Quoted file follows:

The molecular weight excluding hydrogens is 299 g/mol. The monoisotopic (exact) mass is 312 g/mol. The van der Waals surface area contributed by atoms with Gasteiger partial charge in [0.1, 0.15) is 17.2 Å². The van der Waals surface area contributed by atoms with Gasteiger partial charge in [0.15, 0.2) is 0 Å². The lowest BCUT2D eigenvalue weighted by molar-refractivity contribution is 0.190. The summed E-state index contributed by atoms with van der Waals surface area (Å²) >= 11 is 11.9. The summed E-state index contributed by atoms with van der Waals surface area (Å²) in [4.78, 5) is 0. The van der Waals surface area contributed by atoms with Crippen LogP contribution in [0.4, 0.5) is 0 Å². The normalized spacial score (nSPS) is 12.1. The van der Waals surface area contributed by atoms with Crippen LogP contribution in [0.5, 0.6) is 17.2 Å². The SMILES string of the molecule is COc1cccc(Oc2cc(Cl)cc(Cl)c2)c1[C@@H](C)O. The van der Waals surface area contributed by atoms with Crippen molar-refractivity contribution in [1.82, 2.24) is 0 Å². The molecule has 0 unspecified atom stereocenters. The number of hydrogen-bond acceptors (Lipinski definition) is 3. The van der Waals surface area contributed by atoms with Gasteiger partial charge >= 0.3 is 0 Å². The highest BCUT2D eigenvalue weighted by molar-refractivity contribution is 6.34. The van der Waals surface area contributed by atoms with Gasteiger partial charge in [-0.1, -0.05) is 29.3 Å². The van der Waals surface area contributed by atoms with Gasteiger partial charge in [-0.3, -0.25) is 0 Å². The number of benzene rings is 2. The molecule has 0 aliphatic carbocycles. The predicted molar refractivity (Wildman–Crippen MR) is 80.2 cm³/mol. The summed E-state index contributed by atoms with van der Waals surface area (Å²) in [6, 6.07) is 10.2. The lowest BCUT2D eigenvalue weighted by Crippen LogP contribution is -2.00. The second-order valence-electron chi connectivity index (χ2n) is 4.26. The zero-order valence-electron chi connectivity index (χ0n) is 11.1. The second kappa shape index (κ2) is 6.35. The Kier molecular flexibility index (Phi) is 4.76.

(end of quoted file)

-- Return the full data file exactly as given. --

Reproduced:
The molecular weight excluding hydrogens is 299 g/mol. The monoisotopic (exact) mass is 312 g/mol. The van der Waals surface area contributed by atoms with Gasteiger partial charge in [0.1, 0.15) is 17.2 Å². The van der Waals surface area contributed by atoms with Gasteiger partial charge in [0.15, 0.2) is 0 Å². The lowest BCUT2D eigenvalue weighted by molar-refractivity contribution is 0.190. The summed E-state index contributed by atoms with van der Waals surface area (Å²) >= 11 is 11.9. The summed E-state index contributed by atoms with van der Waals surface area (Å²) in [4.78, 5) is 0. The van der Waals surface area contributed by atoms with Crippen LogP contribution in [0.4, 0.5) is 0 Å². The normalized spacial score (nSPS) is 12.1. The van der Waals surface area contributed by atoms with Crippen LogP contribution in [0.5, 0.6) is 17.2 Å². The SMILES string of the molecule is COc1cccc(Oc2cc(Cl)cc(Cl)c2)c1[C@@H](C)O. The van der Waals surface area contributed by atoms with Crippen molar-refractivity contribution in [1.82, 2.24) is 0 Å². The molecule has 0 unspecified atom stereocenters. The number of hydrogen-bond acceptors (Lipinski definition) is 3. The van der Waals surface area contributed by atoms with Gasteiger partial charge >= 0.3 is 0 Å². The highest BCUT2D eigenvalue weighted by molar-refractivity contribution is 6.34. The van der Waals surface area contributed by atoms with Gasteiger partial charge in [-0.1, -0.05) is 29.3 Å². The van der Waals surface area contributed by atoms with Gasteiger partial charge in [-0.3, -0.25) is 0 Å². The number of benzene rings is 2. The molecule has 0 aliphatic carbocycles. The predicted molar refractivity (Wildman–Crippen MR) is 80.2 cm³/mol. The summed E-state index contributed by atoms with van der Waals surface area (Å²) in [6, 6.07) is 10.2. The lowest BCUT2D eigenvalue weighted by Crippen LogP contribution is -2.00. The second-order valence-electron chi connectivity index (χ2n) is 4.26. The zero-order valence-electron chi connectivity index (χ0n) is 11.1. The second kappa shape index (κ2) is 6.35. The Kier molecular flexibility index (Phi) is 4.76.